Ball.

I miss it ...

Happy birthday, Shelley.

Clint, Percy Bysshe Shelley, 1819


Percy Bysshe Shelley was born on this date in 1793. 

To a Skylark

Hail to thee, blithe Spirit!           Bird thou never wert,      That from Heaven, or near it,           Pourest thy full heart In profuse strains of unpremeditated art.      Higher still and higher           From the earth thou springest      Like a cloud of fire;           The blue deep thou wingest, And singing still dost soar, and soaring ever singest.      In the golden lightning           Of the sunken sun      O'er which clouds are bright'ning,           Thou dost float and run, Like an unbodied joy whose race is just begun.      The pale purple even           Melts around thy flight;      Like a star of Heaven           In the broad daylight Thou art unseen, but yet I hear thy shrill delight:      Keen as are the arrows           Of that silver sphere,      Whose intense lamp narrows           In the white dawn clear Until we hardly see--we feel that it is there.      All the earth and air           With thy voice is loud.      As, when night is bare,           From one lonely cloud The moon rains out her beams, and heaven is overflowed.      What thou art we know not;           What is most like thee?      From rainbow clouds there flow not           Drops so bright to see As from thy presence showers a rain of melody.      Like a poet hidden           In the light of thought,      Singing hymns unbidden,           Till the world is wrought To sympathy with hopes and fears it heeded not:      Like a high-born maiden           In a palace tower,      Soothing her love-laden           Soul in secret hour With music sweet as love, which overflows her bower:      Like a glow-worm golden           In a dell of dew,      Scattering unbeholden           Its aerial hue Among the flowers and grass, which screen it from the view:      Like a rose embowered           In its own green leaves,      By warm winds deflowered,           Till the scent it gives Makes faint with too much sweet these heavy-winged thieves.      Sound of vernal showers           On the twinkling grass,      Rain-awakened flowers,           All that ever was Joyous, and clear, and fresh, thy music doth surpass.      Teach us, sprite or bird,           What sweet thoughts are thine:      I have never heard           Praise of love or wine That panted forth a flood of rapture so divine.      Chorus hymeneal           Or triumphal chaunt      Matched with thine, would be all           But an empty vaunt-- A thing wherein we feel there is some hidden want.      What objects are the fountains           Of thy happy strain?      What fields, or waves, or mountains?           What shapes of sky or plain? What love of thine own kind? what ignorance of pain?      With thy clear keen joyance           Languor cannot be:      Shadow of annoyance           Never came near thee: Thou lovest, but ne'er knew love's sad satiety.      Waking or asleep,           Thou of death must deem      Things more true and deep           Than we mortals dream, Or how could thy notes flow in such a crystal stream?      We look before and after,           And pine for what is not:      Our sincerest laughter           With some pain is fraught; Our sweetest songs are those that tell of saddest thought.      Yet if we could scorn           Hate, and pride, and fear;      If we were things born           Not to shed a tear, I know not how thy joy we ever should come near.      Better than all measures           Of delightful sound,      Better than all treasures           That in books are found, Thy skill to poet were, thou scorner of the ground!      Teach me half the gladness           That thy brain must know,      Such harmonious madness           From my lips would flow The world should listen then, as I am listening now!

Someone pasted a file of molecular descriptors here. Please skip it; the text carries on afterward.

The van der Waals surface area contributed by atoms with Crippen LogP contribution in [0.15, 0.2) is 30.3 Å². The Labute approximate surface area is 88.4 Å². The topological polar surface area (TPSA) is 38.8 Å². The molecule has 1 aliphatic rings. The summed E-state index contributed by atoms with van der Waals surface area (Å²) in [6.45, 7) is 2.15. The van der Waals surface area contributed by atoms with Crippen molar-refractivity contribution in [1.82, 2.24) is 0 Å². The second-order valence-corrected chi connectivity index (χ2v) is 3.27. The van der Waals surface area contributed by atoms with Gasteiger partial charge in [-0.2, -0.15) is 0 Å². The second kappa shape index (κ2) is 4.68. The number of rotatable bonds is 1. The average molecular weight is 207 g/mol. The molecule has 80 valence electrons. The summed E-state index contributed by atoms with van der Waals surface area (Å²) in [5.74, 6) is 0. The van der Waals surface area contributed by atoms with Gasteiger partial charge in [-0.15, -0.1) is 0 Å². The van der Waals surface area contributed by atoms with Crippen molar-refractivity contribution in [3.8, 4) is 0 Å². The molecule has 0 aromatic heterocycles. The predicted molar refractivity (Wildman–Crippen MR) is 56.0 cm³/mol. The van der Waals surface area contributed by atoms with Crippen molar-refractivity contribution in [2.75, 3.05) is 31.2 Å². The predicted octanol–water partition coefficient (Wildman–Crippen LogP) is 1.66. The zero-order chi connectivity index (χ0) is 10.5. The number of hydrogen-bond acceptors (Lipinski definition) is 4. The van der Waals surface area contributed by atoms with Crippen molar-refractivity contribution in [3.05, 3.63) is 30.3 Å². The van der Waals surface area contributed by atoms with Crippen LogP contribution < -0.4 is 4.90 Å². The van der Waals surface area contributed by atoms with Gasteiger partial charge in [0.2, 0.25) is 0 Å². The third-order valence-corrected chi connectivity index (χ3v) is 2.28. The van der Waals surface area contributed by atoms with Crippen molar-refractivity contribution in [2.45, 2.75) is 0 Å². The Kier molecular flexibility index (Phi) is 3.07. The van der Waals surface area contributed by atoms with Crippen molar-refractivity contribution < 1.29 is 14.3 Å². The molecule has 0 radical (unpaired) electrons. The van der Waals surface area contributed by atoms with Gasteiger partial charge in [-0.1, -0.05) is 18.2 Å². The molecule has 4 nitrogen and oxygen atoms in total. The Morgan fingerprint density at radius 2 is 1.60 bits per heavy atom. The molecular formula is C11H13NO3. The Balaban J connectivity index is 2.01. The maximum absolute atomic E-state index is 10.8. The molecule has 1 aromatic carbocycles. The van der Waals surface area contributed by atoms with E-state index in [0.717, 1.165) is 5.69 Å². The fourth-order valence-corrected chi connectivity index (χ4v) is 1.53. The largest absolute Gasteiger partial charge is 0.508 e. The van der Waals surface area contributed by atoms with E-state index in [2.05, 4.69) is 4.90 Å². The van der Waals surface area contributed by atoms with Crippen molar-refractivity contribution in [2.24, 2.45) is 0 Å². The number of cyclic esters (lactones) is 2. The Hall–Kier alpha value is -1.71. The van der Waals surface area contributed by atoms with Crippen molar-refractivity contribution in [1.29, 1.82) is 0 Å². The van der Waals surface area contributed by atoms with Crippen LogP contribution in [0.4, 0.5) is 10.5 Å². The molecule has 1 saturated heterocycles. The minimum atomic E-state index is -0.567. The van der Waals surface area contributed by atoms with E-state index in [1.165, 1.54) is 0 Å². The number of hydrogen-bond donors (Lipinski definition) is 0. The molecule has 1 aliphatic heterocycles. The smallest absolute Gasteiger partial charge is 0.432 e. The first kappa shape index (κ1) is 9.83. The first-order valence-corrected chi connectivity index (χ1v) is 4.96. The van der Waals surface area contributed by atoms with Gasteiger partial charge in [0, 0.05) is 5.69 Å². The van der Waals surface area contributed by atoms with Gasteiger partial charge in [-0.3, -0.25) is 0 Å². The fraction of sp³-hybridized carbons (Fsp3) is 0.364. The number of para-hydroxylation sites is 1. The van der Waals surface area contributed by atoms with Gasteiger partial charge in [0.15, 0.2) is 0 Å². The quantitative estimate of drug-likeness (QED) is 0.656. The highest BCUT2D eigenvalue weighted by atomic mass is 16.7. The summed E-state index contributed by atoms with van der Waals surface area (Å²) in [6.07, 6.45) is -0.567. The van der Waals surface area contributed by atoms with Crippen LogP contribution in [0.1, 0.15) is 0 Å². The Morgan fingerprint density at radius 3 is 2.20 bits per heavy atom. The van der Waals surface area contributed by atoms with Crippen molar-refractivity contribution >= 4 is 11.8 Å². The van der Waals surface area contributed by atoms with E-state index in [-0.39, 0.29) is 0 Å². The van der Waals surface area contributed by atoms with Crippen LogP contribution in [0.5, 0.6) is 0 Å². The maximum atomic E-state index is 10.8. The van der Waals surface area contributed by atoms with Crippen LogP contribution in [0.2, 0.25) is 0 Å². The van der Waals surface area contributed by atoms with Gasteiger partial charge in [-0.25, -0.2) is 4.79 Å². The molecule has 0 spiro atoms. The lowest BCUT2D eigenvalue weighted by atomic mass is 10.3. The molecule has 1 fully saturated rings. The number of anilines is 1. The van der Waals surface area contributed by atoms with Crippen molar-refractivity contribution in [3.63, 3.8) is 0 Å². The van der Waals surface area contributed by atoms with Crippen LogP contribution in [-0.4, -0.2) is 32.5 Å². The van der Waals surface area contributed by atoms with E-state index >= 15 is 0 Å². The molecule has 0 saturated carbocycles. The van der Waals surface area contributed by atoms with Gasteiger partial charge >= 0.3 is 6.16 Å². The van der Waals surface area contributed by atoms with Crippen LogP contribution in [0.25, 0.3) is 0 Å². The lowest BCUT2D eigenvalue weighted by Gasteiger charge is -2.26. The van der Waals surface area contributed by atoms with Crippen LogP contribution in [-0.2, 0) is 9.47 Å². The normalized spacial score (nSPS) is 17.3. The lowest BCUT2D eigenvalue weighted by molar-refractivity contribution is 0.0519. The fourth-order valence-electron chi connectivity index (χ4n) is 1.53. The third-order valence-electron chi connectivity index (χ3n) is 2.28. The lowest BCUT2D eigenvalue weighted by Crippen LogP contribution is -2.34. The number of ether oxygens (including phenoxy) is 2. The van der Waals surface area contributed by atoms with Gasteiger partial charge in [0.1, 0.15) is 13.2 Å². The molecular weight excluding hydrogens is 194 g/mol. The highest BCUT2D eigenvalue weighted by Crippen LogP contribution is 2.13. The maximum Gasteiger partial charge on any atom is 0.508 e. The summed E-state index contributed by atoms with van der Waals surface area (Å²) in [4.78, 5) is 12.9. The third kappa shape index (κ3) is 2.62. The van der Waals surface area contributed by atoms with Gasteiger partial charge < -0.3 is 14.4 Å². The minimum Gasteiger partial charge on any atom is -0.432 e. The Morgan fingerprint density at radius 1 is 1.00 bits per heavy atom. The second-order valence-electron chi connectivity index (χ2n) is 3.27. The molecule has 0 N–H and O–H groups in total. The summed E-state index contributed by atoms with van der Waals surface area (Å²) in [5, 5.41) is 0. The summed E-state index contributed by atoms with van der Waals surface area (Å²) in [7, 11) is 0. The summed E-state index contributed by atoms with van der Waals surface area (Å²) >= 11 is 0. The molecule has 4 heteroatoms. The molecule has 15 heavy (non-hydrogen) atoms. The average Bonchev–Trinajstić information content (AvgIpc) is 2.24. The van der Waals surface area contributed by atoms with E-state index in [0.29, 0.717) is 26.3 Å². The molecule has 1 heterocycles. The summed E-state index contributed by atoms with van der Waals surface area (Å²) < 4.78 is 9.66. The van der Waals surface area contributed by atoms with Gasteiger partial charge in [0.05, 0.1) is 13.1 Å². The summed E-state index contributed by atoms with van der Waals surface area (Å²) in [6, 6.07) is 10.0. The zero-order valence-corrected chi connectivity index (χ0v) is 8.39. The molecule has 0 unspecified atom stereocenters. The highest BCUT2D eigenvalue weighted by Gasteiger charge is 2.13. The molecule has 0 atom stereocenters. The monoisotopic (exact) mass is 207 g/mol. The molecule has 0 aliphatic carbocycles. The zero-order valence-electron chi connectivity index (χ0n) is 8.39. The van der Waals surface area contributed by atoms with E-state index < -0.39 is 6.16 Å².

- Percy Bysshe Shelley

03 August 2013

Aerosmith, "Draw the Line"

Heart-work.

Caravaggio, St. Jerome Writing (detail), 1606


The work of the eyes is done. Go now and do the heart-work on the images imprisoned within you.

- Rainer Maria Rilke

Vivaldi, Cello Concerto A minor, RV 419

Il Giardino Armonico performs ...

Decide.

In her moving TEDxChapmanU talk, Erin Gruwell shares how she chose to become a teacher who believed in change, who believed her students could decide their own future instead of becoming another victim of gang-related violence or teen pregnancy. She walks the audience through her and her students' journey to chronicle their own stories, mirroring some of the most iconic figures in history.



CONNECT

Bad Co., "Gone, Gone, Gone"



Thanks, Kurtastrophy.

Alive.


Try to learn to breathe deeply, really to taste food when you eat, and when you sleep, really to sleep. Try as much as possible to be wholly alive with all your might, and when you laugh, laugh like hell. And when you get angry, get good and angry. Try to be alive. You will be dead soon enough.

- Ernest Hemingway